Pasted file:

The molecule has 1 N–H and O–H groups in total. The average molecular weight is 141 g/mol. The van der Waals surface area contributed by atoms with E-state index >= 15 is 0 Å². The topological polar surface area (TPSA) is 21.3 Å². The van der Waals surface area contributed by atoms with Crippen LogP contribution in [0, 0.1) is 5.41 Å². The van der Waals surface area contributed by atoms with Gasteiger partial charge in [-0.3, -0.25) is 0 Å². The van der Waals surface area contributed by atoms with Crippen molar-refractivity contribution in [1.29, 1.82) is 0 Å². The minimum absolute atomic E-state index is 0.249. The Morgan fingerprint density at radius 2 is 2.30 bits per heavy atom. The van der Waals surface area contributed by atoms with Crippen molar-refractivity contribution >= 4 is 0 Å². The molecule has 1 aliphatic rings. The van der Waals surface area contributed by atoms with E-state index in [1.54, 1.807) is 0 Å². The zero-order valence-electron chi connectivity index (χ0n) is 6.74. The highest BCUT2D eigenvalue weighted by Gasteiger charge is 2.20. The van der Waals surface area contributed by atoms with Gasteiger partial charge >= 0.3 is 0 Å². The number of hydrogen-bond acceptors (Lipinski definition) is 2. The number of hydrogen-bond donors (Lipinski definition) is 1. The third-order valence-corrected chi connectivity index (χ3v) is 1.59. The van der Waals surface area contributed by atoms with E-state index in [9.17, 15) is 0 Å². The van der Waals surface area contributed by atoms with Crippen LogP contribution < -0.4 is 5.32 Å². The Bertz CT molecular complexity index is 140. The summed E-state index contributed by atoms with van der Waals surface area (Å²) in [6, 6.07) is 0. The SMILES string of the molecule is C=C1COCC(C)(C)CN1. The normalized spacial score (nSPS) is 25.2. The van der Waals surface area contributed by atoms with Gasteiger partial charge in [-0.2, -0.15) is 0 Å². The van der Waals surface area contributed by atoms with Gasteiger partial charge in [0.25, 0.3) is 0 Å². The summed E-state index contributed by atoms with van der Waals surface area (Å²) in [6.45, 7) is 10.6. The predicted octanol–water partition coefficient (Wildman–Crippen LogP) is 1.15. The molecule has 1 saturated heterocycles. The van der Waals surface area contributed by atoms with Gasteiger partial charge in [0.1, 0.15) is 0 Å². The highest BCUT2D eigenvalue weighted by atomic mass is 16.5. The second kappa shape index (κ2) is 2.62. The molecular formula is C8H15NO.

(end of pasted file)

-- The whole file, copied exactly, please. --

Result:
The molecule has 1 N–H and O–H groups in total. The average molecular weight is 141 g/mol. The van der Waals surface area contributed by atoms with E-state index >= 15 is 0 Å². The topological polar surface area (TPSA) is 21.3 Å². The van der Waals surface area contributed by atoms with Crippen LogP contribution in [0, 0.1) is 5.41 Å². The van der Waals surface area contributed by atoms with Gasteiger partial charge in [-0.3, -0.25) is 0 Å². The van der Waals surface area contributed by atoms with Crippen molar-refractivity contribution in [1.29, 1.82) is 0 Å². The minimum absolute atomic E-state index is 0.249. The Morgan fingerprint density at radius 2 is 2.30 bits per heavy atom. The van der Waals surface area contributed by atoms with Crippen molar-refractivity contribution >= 4 is 0 Å². The molecule has 1 aliphatic rings. The van der Waals surface area contributed by atoms with E-state index in [1.54, 1.807) is 0 Å². The zero-order valence-electron chi connectivity index (χ0n) is 6.74. The highest BCUT2D eigenvalue weighted by Gasteiger charge is 2.20. The van der Waals surface area contributed by atoms with Gasteiger partial charge >= 0.3 is 0 Å². The number of hydrogen-bond acceptors (Lipinski definition) is 2. The number of hydrogen-bond donors (Lipinski definition) is 1. The third-order valence-corrected chi connectivity index (χ3v) is 1.59. The van der Waals surface area contributed by atoms with E-state index in [9.17, 15) is 0 Å². The van der Waals surface area contributed by atoms with Crippen LogP contribution < -0.4 is 5.32 Å². The Bertz CT molecular complexity index is 140. The summed E-state index contributed by atoms with van der Waals surface area (Å²) in [6, 6.07) is 0. The SMILES string of the molecule is C=C1COCC(C)(C)CN1. The normalized spacial score (nSPS) is 25.2. The van der Waals surface area contributed by atoms with Gasteiger partial charge in [-0.2, -0.15) is 0 Å². The van der Waals surface area contributed by atoms with Gasteiger partial charge in [0.25, 0.3) is 0 Å². The summed E-state index contributed by atoms with van der Waals surface area (Å²) in [6.45, 7) is 10.6. The predicted octanol–water partition coefficient (Wildman–Crippen LogP) is 1.15. The molecule has 1 saturated heterocycles. The van der Waals surface area contributed by atoms with Gasteiger partial charge in [0.1, 0.15) is 0 Å². The highest BCUT2D eigenvalue weighted by atomic mass is 16.5. The second kappa shape index (κ2) is 2.62. The molecular formula is C8H15NO.